To come right to the point: there’s not much literature on NGOs in Inclusive Business (IB) out there. This only confirms that it is long overdue to push NGOs from the backstage into the limelight and give their engagement in IB more visibility. Nonetheless, there are some very relevant publications that are interesting reads for both NGOs and other stakeholders in the IB ecosystem:
NGOs partnering with businesses: Examples
The report is the product of a learning event on CSO-business partnerships for NGOs and businesses hosted by PSO, ICCO, Wageningen Centre for Development Innovation and the Partnership Resource Centre at Erasmus University Rotterdam in 2011. Documenting reflections and experiences of the workshop participants, the publication shares five insights on the cooperation between private sector and civil society. They cover all phases of a partnership from identifying potential and agreeing on common objectives to managing the collaboration, evaluating its success and deciding on continuation or exit.
“Sunrise Azerbaijan” (2014)
This case study on “Sunrise”, a partnership project of Oxfam and Unilever, authored by Reos Partners, provides a balanced perspective. It gives a detailed account of the partnering organisations’ motivations and objectives, the partnership set up, and the challenges the partners encountered with the implementation of the project and with each other. The report derives valuable lessons learned. The presentation “How can NGOs work effectively with companies?” (2014) provides a summary for the less avid reader.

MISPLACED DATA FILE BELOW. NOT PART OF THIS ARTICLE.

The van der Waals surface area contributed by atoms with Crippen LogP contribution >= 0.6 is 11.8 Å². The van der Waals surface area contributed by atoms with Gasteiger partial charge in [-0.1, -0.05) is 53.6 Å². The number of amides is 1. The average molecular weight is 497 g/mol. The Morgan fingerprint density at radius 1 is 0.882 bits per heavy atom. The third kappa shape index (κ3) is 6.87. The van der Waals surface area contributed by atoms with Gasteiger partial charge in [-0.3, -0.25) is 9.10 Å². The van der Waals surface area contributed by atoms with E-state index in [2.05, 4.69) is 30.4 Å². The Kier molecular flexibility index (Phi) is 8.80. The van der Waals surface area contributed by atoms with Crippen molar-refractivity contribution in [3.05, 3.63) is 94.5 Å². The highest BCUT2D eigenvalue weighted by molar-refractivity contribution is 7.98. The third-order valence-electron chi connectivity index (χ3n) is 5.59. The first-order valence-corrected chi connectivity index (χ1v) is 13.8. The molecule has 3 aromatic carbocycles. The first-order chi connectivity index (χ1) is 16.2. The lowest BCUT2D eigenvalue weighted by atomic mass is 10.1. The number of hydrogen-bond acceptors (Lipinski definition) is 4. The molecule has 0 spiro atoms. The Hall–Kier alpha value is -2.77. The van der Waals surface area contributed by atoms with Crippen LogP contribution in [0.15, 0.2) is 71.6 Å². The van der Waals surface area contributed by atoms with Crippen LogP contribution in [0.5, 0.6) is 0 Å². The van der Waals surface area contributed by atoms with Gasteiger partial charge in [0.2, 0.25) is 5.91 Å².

This edition of the series “Inside Inclusive Business” by Business Innovation Facility (BIF) summarises the outcomes of a survey on the reasons and extents of IB partnerships. Large companies in particular partner with other organisations, and cross-sector partnerships with NGOs or public entities are the most frequently used type. The “Insider” further explores why and to what extent large companies collaborate with other organisations to advance their IB projects, providing helpful insights into the company perspective on NGO-business partnerships.
Hystra highlights lessons learnt from the Toilet Board Coalition (TBC) and its scalable market-based initiatives to improve access to sanitation for millions. A global alliance of companies, government agencies, multilateral institutions and non-profit organisations, each with individual motivations, TBC provides insights on various partnership dynamics and lessons learned for multi-stakeholder partnerships for development. The report derives lessons on co-creating collaborative projects and on making coalitions possible, efficient and impactful.
NGOs partnering with businesses: Tools